Teaching Geography with Homemade Lessons and Games

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We have successfully taught geography without buying formal curriculum by making our own homemade geography lessons with an atlas, maps, flashcards, games and online interactive sites.

I've always loved geography, but I wasn't very good at it until we started homeschooling. In fact, I've learned more in the last three years about geography than I did in all my years in school, including five years of college!

My two oldest kids, currently ages 9 and 10, have learned most of their geography knowledge without the use of a formal geography curriculum. In fact, most of the time all we used was a set of 3 by 5 index cards, an outline map of the world, and a couple of toothpicks (to use as pointers on the map). Of course, we also have a great atlas, a large world map on the wall in our hallway (to which I constantly send them whenever we hear a country mentioned on TV that we haven't studied yet), as well as a good globe that we refer to often.

I started off at the very first by teaching them about landforms. We made up a set of index cards with the names of the landforms, and we learned them like flashcards. I would explain what each landform was as I turned over each card, and then I'd go through the deck again, asking them to repeat back to me the correct description. We also picked up a poster at the store that illustrated the major landforms which was a great way to reinforce the concepts.

Here's a list of some of the landforms/geography terms we studied in particular:

  • archipelago
  • atoll
  • bay
  • canyon
  • cape
  • channel
  • coast
  • delta
  • desert
  • glacier
  • gulf
  • harbor
  • island
  • isthmus (this is where I'd break out in song: "All I want for 'isthmus' is my two front teeth!")
  • lagoon
  • lake
  • marsh
  • mesa
  • mountain
  • mountain range
  • peninsula
  • plain
  • plateau
  • river
  • rain forest
  • savanna
  • sea
  • sound
  • strait
  • swamp
  • tributary
  • valley
  • wetland

I then began teaching the kids the names of different places on the map by starting big, and then proceeding to smaller, more specific areas. First I taught them the names of the continents and the oceans; then we moved on to the smaller places, such as bays, seas, and gulfs, major mountain ranges, rivers, deserts, countries, and major cities.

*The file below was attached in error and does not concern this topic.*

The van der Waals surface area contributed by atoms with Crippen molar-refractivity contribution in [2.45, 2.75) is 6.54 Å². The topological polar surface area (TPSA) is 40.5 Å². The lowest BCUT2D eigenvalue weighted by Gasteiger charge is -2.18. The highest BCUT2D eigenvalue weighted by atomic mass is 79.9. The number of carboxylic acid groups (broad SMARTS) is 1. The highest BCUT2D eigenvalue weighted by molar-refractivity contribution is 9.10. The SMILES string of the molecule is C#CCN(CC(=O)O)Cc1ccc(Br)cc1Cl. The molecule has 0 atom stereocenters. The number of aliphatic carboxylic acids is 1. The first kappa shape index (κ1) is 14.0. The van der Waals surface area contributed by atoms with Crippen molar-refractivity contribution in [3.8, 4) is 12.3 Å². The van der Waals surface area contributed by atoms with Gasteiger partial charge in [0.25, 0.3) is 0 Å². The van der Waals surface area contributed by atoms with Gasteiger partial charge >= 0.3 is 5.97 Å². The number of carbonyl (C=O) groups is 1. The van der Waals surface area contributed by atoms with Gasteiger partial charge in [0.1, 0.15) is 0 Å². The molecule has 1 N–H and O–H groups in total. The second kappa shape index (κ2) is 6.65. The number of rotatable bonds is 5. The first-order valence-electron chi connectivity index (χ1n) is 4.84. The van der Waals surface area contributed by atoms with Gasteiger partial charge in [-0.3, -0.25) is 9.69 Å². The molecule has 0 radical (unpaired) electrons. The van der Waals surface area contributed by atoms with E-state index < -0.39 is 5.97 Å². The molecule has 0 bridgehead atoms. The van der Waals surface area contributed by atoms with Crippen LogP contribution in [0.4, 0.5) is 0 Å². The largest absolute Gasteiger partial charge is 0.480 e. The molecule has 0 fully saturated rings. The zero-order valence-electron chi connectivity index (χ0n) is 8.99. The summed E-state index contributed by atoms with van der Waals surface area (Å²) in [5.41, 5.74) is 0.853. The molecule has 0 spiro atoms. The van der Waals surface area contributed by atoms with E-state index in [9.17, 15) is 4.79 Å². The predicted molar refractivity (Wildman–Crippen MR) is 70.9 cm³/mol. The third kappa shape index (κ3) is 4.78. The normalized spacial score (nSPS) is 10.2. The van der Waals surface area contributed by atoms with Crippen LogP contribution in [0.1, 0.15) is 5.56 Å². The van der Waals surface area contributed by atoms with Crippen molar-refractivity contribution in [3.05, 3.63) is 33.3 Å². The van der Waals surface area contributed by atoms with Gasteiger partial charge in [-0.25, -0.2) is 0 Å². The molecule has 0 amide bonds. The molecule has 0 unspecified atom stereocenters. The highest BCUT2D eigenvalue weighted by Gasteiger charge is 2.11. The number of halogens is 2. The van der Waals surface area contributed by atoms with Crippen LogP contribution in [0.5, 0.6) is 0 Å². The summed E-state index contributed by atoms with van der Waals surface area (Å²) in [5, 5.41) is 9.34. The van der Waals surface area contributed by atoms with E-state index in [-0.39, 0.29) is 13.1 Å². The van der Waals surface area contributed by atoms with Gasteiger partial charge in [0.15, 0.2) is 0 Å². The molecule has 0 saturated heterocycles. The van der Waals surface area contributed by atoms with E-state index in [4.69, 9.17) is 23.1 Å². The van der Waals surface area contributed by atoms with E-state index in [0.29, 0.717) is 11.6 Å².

My method of teaching was simple. I wrote the names of the geographic locations that I wanted them to learn on the index cards (such as Europe or the Black Sea, etc.), then I pointed to the specific place on the map and we learned the names and location together.

The key, however, was the competition; that's where the real learning and long-term retention occurred.

I had the kids compete with each other to see who could name or find the location correctly…and faster! And it was amazing how competing with each motivated them to learn the locations correctly, without complaining.

We'd do our actual geography competitions a couple different ways.

Sometimes I'd split the deck of index cards into two stacks, giving them each a stack, then they'd take turns turning over a card and pointing to the location on the outline map with their toothpick. If they located it correctly, they kept the card; if they didn't, the other person had the opportunity to "steal" it by finding the location. If they didn't find it either, then I got to keep the card (after I pointed out the correct location, of course).

At other times I would have the whole stack, then I'd turn over a card, point at the location on the map, and the first one to name it correctly would "win the card."

Once a set of locations was learned, I would add a few more cards (geographic locations) to the deck and then we'd repeat the game. I would generally add 7-10 new locations at a time, but it didn't take long before we had about 175 cards that we played with.

I didn't follow a specific list of geographic locations when I added new cards to the list, but I did keep my ear open for new locations to learn, such as in the news or in our reading—especially history. When I heard of or thought of a new location to learn, I'd make up a card for it and set it aside so it would be ready to add to our working deck when the kids were ready for it.

I also pulled some of our locations from lists in various geography books (like the largest lakes, the highest mountains, the longest rivers, etc.).

At one time I made out cards for the highest point on each continent and we learned those—both the name of the mountain and the country in which it was located. That particular set of cards was a little harder to learn because we had to learn and remember how to pronounce Aconcagua and Kosciusko. That was where the geographic dictionary at the back of our Webster's dictionary came in handy!

Sometime last year, a homeschooling friend asked me for a list of the geographic locations that we had been working on, so I made up the following list, organized by the type of location. It's definitely not a comprehensive list of all geographic locations (obviously), but it's a good place to start if you're teaching your kids geography without a formal curriculum.

BODIES OF WATER

Oceans

Arctic Ocean

Indian Ocean

North Atlantic Ocean

North Pacific Ocean

South Atlantic Ocean

South Pacific Ocean

Southern Ocean

Seas

Adriatic Sea

Aegean Sea

Arabian Sea

Aral Sea

Baltic Sea

Barents Sea

Beaufort Sea

Bering Sea

Black Sea

Caribbean Sea

Caspian Sea

Coral Sea

East China Sea

Labrador Sea

Mediterranean Sea

North Sea

Norwegian Sea

Philippine Sea

Red Sea

Ross Sea

Sea of Japan

Sea of Okhotsk

South China Sea

Tasman Sea

Tyrrhenian Sea